Coalition efforts to limit fallout doing irreparable harm to justice
Published 02/04/2014 | 02:30
LAWYERS have long suspected that phone calls with their clients in garda stations and prisons are monitored. The suspicion is why most solicitors and barristers have developed a practice of extreme caution in their conversations with clients in custody.
And not just in custody. The law library is replete with tales of a legendary suspicion, trespassing on near certainty, that the defence room during a particular trial was bugged.
The mild paranoia of the legal profession appears to be entirely justified in light of the new, somewhat predictable, direction the garda tapes controversy has taken.
Yesterday, Taoiseach Enda Kenny revealed in the Dail that the Irish Prison Service inadvertently recorded conversations between inmates and solicitors, 84 of them to be precise.
Inmates are given a confidential phone line for conversations with a named solicitor. Calls with other approved persons, including family and associates, are recorded.
The confidential line exists because of the privilege or confidentiality that exists in all communications – telephone or otherwise – that people in custody enjoy with their lawyers. This privilege extends beyond the doors of a solicitors office or garda cell and over the wall into prisons.
It is worth repeating that solicitor-client privilege is sacrosanct in Irish law. But recent events invite serious questions as to whether that sacrosanctity is absolute or relative.
The 1993 act governing intercepts and the 2009 Surveillance Act – which grant extraordinary powers to the State to invade people's privacy and communications – are silent on the issue of solicitor-client privilege.
This doesn't mean that the laws permit conscious breaches of solicitor-client privilege. But they do assume that gardai and the prison service, who could face legal action for recording the calls in the first place, act in accordance with the Constitution and never actually access privileged calls.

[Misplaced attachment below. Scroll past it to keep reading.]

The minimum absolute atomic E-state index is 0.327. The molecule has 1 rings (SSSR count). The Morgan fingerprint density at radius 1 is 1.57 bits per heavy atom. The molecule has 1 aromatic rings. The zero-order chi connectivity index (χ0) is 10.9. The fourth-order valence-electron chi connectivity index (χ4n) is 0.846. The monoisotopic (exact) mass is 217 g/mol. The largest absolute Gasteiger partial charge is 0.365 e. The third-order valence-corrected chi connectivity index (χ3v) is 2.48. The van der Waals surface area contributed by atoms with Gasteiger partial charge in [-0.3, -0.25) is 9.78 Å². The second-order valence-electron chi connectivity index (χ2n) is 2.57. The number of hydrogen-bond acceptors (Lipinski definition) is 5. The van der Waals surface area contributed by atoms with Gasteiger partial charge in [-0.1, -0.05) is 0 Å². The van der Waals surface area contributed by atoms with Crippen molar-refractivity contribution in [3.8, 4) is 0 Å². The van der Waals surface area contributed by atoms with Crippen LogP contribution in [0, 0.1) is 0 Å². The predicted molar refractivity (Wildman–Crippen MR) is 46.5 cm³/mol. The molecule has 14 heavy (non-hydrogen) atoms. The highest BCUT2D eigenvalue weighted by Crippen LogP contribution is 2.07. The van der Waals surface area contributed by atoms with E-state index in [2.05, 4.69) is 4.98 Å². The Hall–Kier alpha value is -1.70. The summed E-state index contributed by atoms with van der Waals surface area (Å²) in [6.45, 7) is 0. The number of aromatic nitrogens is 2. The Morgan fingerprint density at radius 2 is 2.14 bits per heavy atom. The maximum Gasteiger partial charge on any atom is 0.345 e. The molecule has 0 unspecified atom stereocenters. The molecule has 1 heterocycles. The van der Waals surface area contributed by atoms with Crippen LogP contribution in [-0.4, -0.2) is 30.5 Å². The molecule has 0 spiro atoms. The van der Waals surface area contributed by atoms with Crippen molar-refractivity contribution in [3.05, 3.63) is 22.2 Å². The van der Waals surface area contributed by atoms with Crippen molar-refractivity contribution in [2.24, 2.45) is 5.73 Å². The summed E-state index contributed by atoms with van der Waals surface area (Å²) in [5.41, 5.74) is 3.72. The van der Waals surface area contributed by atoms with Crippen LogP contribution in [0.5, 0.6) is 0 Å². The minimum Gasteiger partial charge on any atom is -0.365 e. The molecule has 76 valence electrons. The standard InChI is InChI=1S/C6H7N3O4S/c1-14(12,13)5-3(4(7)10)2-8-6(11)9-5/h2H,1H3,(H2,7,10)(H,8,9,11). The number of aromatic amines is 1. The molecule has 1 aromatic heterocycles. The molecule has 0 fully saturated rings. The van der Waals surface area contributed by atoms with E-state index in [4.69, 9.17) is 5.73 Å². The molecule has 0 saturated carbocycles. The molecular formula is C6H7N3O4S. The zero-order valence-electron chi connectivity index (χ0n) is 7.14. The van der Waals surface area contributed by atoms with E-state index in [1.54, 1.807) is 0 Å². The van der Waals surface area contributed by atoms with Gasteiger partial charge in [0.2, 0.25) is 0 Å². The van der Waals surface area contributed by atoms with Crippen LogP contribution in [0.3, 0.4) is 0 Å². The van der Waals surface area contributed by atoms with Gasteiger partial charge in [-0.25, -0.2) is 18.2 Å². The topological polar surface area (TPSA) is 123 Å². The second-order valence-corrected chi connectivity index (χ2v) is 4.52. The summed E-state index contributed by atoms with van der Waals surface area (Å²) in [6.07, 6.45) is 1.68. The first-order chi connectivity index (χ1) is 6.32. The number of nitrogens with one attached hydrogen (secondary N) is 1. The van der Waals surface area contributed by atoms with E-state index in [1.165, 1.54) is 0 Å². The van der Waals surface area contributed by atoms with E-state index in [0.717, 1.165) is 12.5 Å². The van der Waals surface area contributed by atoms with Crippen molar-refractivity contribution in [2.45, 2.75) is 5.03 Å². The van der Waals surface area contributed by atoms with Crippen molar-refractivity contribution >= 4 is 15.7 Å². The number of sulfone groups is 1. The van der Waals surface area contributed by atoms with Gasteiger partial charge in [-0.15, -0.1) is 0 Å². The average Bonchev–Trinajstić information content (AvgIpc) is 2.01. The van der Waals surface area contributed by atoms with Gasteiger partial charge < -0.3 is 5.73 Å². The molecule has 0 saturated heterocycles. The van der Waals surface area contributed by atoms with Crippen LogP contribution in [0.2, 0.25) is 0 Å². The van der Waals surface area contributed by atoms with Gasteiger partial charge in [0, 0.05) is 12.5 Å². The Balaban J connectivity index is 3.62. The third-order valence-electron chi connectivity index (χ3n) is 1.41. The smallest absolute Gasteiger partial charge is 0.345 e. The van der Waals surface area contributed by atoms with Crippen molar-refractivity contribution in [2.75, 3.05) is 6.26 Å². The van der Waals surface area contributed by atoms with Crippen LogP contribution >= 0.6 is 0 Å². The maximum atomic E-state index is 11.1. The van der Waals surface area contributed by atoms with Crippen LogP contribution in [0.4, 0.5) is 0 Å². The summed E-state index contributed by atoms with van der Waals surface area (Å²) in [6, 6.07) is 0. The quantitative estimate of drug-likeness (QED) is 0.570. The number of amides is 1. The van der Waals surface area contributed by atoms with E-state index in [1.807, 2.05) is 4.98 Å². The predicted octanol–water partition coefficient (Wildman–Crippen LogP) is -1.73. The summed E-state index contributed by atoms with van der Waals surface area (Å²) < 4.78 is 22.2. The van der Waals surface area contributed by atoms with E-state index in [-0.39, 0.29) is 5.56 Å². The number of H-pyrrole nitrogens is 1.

It is not entirely hysterical, in these critical times for confidence in the administration of justice, to ask previously unthinkable questions.
Questions like: have various ministers or judges sanctioned surveillance of contacts between suspects and their lawyers?
Have consultation rooms in garda stations and prisons – or the offices of solicitors – been bugged in the name of state security?
Solicitor-client privilege is a vital protection for citizens in their dealings with the overwhelming power and armoury of the State.
And it will be interesting to see who the 84 inmates are: an educated guess would be that they are amongst a certain category of prisoners who also enjoy the privilege of 23-hour lock up.
The explanation offered by the State is that the calls were inadvert-ently recorded. Because some inmates had more than one solicitor representing them, but only one named with the prison service, the other conversations were inadvert-ently recorded, the explanation goes.
Explanations such as "advertence" and ignorance that have been thrown around like snuff at a wake since the onset of the multi-faceted controversy surrounding gardai are gaining as much traction as the Catholic Church's gut-wrenching theory of mental reservation.
In other words, they are increasingly devoid of any credibility.
Fine Gael and Labour are obsessed with saving Justice Minister Alan Shatter and limiting – ahead of the local and European elections – the political fallout of the controversy surrounding penalty points, whistleblowers and now the recording of calls. But in doing so, they are deepening the much graver crisis of public confidence in the administration of justice.
Governments come and go, political parties rise and fall. Permanent damage to the operation of our criminal justice system is something this electorate may never recover from.
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